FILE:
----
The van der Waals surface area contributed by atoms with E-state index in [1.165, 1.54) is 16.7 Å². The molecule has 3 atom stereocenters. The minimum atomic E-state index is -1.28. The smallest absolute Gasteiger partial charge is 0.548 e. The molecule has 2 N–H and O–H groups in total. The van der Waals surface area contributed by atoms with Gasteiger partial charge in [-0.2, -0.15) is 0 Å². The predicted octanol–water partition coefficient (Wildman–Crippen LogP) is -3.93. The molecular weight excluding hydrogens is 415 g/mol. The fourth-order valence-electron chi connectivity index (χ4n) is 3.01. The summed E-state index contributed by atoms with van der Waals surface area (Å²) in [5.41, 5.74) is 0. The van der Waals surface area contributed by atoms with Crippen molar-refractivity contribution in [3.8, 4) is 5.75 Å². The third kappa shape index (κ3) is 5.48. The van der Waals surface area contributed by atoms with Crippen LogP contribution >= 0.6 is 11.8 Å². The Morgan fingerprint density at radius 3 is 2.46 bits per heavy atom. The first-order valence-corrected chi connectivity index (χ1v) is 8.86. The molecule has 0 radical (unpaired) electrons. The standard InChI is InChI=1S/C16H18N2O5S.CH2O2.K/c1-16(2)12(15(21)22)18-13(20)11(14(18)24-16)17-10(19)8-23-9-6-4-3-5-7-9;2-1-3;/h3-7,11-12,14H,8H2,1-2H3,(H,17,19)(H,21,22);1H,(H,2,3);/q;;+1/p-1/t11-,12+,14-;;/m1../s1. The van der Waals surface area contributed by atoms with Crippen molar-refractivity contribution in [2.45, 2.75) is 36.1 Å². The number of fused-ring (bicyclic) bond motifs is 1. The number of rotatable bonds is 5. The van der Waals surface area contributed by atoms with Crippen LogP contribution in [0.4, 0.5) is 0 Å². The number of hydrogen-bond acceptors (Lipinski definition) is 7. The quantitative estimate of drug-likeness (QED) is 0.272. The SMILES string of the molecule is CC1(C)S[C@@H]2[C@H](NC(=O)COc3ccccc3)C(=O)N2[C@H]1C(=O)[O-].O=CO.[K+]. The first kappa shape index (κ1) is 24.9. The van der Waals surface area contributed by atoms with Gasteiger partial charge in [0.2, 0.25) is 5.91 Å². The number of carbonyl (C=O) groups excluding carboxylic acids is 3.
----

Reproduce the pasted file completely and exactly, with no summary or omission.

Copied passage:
The van der Waals surface area contributed by atoms with E-state index in [1.165, 1.54) is 16.7 Å². The molecule has 3 atom stereocenters. The minimum atomic E-state index is -1.28. The smallest absolute Gasteiger partial charge is 0.548 e. The molecule has 2 N–H and O–H groups in total. The van der Waals surface area contributed by atoms with Gasteiger partial charge in [-0.2, -0.15) is 0 Å². The predicted octanol–water partition coefficient (Wildman–Crippen LogP) is -3.93. The molecular weight excluding hydrogens is 415 g/mol. The fourth-order valence-electron chi connectivity index (χ4n) is 3.01. The summed E-state index contributed by atoms with van der Waals surface area (Å²) in [5.41, 5.74) is 0. The van der Waals surface area contributed by atoms with Crippen molar-refractivity contribution in [3.8, 4) is 5.75 Å². The third kappa shape index (κ3) is 5.48. The van der Waals surface area contributed by atoms with Crippen LogP contribution >= 0.6 is 11.8 Å². The Morgan fingerprint density at radius 3 is 2.46 bits per heavy atom. The first-order valence-corrected chi connectivity index (χ1v) is 8.86. The molecule has 0 radical (unpaired) electrons. The standard InChI is InChI=1S/C16H18N2O5S.CH2O2.K/c1-16(2)12(15(21)22)18-13(20)11(14(18)24-16)17-10(19)8-23-9-6-4-3-5-7-9;2-1-3;/h3-7,11-12,14H,8H2,1-2H3,(H,17,19)(H,21,22);1H,(H,2,3);/q;;+1/p-1/t11-,12+,14-;;/m1../s1. The van der Waals surface area contributed by atoms with Crippen molar-refractivity contribution in [2.45, 2.75) is 36.1 Å². The number of fused-ring (bicyclic) bond motifs is 1. The number of rotatable bonds is 5. The van der Waals surface area contributed by atoms with Crippen LogP contribution in [0.4, 0.5) is 0 Å². The number of hydrogen-bond acceptors (Lipinski definition) is 7. The quantitative estimate of drug-likeness (QED) is 0.272. The SMILES string of the molecule is CC1(C)S[C@@H]2[C@H](NC(=O)COc3ccccc3)C(=O)N2[C@H]1C(=O)[O-].O=CO.[K+]. The first kappa shape index (κ1) is 24.9. The van der Waals surface area contributed by atoms with Gasteiger partial charge in [0.2, 0.25) is 5.91 Å². The number of carbonyl (C=O) groups excluding carboxylic acids is 3.